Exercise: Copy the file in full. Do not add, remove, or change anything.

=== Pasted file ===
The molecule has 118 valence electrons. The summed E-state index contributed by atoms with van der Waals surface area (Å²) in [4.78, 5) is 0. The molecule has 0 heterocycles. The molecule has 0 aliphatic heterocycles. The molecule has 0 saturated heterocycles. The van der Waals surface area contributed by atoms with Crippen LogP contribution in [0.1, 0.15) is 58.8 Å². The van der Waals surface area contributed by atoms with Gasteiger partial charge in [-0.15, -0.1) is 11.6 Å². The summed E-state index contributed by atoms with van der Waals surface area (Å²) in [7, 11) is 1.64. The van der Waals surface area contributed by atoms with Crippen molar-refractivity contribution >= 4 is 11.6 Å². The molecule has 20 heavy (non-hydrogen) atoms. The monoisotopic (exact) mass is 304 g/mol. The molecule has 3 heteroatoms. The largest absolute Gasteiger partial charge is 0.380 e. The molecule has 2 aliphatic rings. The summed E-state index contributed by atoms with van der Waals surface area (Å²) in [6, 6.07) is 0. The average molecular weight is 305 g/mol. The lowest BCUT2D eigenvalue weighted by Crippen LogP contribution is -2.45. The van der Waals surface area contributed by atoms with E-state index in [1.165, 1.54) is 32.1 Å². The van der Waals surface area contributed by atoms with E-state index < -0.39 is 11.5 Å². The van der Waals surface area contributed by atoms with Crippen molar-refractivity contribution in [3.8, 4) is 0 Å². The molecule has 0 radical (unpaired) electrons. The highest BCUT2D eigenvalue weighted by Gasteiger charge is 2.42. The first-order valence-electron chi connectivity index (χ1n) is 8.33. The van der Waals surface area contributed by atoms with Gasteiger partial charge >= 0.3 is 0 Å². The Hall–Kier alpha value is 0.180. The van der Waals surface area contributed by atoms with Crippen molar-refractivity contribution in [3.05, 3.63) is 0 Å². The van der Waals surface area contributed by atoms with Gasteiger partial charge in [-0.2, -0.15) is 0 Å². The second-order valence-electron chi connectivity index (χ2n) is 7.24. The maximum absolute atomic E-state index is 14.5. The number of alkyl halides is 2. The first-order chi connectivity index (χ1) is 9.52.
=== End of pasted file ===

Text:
The molecule has 118 valence electrons. The summed E-state index contributed by atoms with van der Waals surface area (Å²) in [4.78, 5) is 0. The molecule has 0 heterocycles. The molecule has 0 aliphatic heterocycles. The molecule has 0 saturated heterocycles. The van der Waals surface area contributed by atoms with Crippen LogP contribution in [0.1, 0.15) is 58.8 Å². The van der Waals surface area contributed by atoms with Gasteiger partial charge in [-0.15, -0.1) is 11.6 Å². The summed E-state index contributed by atoms with van der Waals surface area (Å²) in [7, 11) is 1.64. The van der Waals surface area contributed by atoms with Crippen molar-refractivity contribution >= 4 is 11.6 Å². The molecule has 20 heavy (non-hydrogen) atoms. The monoisotopic (exact) mass is 304 g/mol. The molecule has 3 heteroatoms. The largest absolute Gasteiger partial charge is 0.380 e. The molecule has 2 aliphatic rings. The summed E-state index contributed by atoms with van der Waals surface area (Å²) in [6, 6.07) is 0. The average molecular weight is 305 g/mol. The lowest BCUT2D eigenvalue weighted by Crippen LogP contribution is -2.45. The van der Waals surface area contributed by atoms with E-state index in [1.165, 1.54) is 32.1 Å². The van der Waals surface area contributed by atoms with E-state index < -0.39 is 11.5 Å². The van der Waals surface area contributed by atoms with Crippen molar-refractivity contribution in [3.8, 4) is 0 Å². The molecule has 0 radical (unpaired) electrons. The highest BCUT2D eigenvalue weighted by Gasteiger charge is 2.42. The first-order valence-electron chi connectivity index (χ1n) is 8.33. The van der Waals surface area contributed by atoms with Gasteiger partial charge >= 0.3 is 0 Å². The Hall–Kier alpha value is 0.180. The van der Waals surface area contributed by atoms with Crippen molar-refractivity contribution in [3.05, 3.63) is 0 Å². The van der Waals surface area contributed by atoms with Gasteiger partial charge in [-0.2, -0.15) is 0 Å². The second-order valence-electron chi connectivity index (χ2n) is 7.24. The maximum absolute atomic E-state index is 14.5. The number of alkyl halides is 2. The first-order chi connectivity index (χ1) is 9.52.